The Western Red Cedar – Thuja plicata, is British Columbia’s provincial tree. It grows to heights of over 50 metres tall. The bark is grey to reddish brown and has an aromatic wood, with glossy yellow/green leaves.
Most tree barks will produce some type of dye, due to the tannins that are in the bark. To extract the dye does take some time as the bark needs to soak in water for a day or two, prior to dyeing.
I am fortunate to have several large red cedar trees on our property. I pulled a few strips of bark from each tree and chopped them into small pieces. I soaked the bark chips in water overnight. If you don’t have red cedars growing in your back yard, try obtaining some cedar bark mulch (that hasn’t been leached) from a gardening shop.
The following day I filled a dyepot with hot water and put the bark mixture into the dyepot. I let the dye mixture simmer for a few hours on low heat.
Then I put clean fleece that had been processed in an Alum mordant, into the dyepot. I let the mixture simmer for about 2-3 hours, on low heat. The wool only had a hint of colour in it. So I then let it simmer for another few hours. It was a bit darker by then. I turned off the heat, and left the mixture to sit overnight in the dyepot.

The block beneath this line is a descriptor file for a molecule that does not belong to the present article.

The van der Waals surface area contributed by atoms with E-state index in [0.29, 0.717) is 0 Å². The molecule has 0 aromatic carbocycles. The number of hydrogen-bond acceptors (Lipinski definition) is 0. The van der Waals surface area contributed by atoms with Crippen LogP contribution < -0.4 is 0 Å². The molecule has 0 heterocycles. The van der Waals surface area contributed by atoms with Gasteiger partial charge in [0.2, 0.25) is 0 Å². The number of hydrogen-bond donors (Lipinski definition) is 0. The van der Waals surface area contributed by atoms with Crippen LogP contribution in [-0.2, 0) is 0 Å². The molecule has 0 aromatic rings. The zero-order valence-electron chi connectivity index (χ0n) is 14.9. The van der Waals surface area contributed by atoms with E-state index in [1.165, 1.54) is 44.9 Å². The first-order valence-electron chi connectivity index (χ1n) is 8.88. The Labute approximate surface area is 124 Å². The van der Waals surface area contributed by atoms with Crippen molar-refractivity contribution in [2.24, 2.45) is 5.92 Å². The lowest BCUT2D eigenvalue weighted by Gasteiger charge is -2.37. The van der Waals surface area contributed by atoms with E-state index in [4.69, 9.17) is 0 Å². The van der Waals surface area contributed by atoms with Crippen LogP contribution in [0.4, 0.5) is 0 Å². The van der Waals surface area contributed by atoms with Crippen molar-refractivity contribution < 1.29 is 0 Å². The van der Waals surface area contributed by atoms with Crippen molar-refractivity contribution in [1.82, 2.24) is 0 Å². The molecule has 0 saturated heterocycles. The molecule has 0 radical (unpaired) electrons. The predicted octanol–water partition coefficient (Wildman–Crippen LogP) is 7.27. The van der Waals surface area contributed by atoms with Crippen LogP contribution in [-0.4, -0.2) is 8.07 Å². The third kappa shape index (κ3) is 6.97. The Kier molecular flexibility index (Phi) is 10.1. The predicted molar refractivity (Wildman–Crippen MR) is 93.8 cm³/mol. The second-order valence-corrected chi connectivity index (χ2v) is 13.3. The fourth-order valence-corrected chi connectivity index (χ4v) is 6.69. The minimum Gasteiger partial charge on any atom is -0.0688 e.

The next morning, the wool had dyed to a pleasing, soft shade of honey.
Romney Dyed with Cedar Bark
The Western Red Cedar acts as an anchor for other trees and plants, securing them in the soil and providing shade and a wind break. They provide shelter for birds and smaller animals throughout the year, protecting them against rain and snow.
Local First Nations people called the Red Cedar the “Tree of Life” because it was used for making baskets and clothing, ropes, fish traps, canoes and other articles.
Natural Dye Plants
Natural Dye Books
Harvesting Color: How to Find Plants and Make Natural Dyes
Where to find these dye plants in the wild (and for those that can be grown in your backyard, how to nurture them) and the best time and way to harvest them.
UK: Harvesting Color
The Handbook of Natural Plant Dyes: Personalize Your Craft with Organic Colors from Acorns, Blackberries, Coffee, and Other Everyday Ingredients
This book covers the basics of equipment and safety measures, shares recipes using everything from sour grass to olive leaves, offers instructions for keeping a recipe and swatch book, and lists lots of projects, including tablecloths, scarves, and beads.
UK: Handbook of Natural Plant Dyes
Dyes from American Native Plants: A Practical Guide
The science of color and dyeing, the history of natural dyes, dye equipment and processing, and the colors obtained from 158 native North American plant species
UK: Dyes from American Native Plants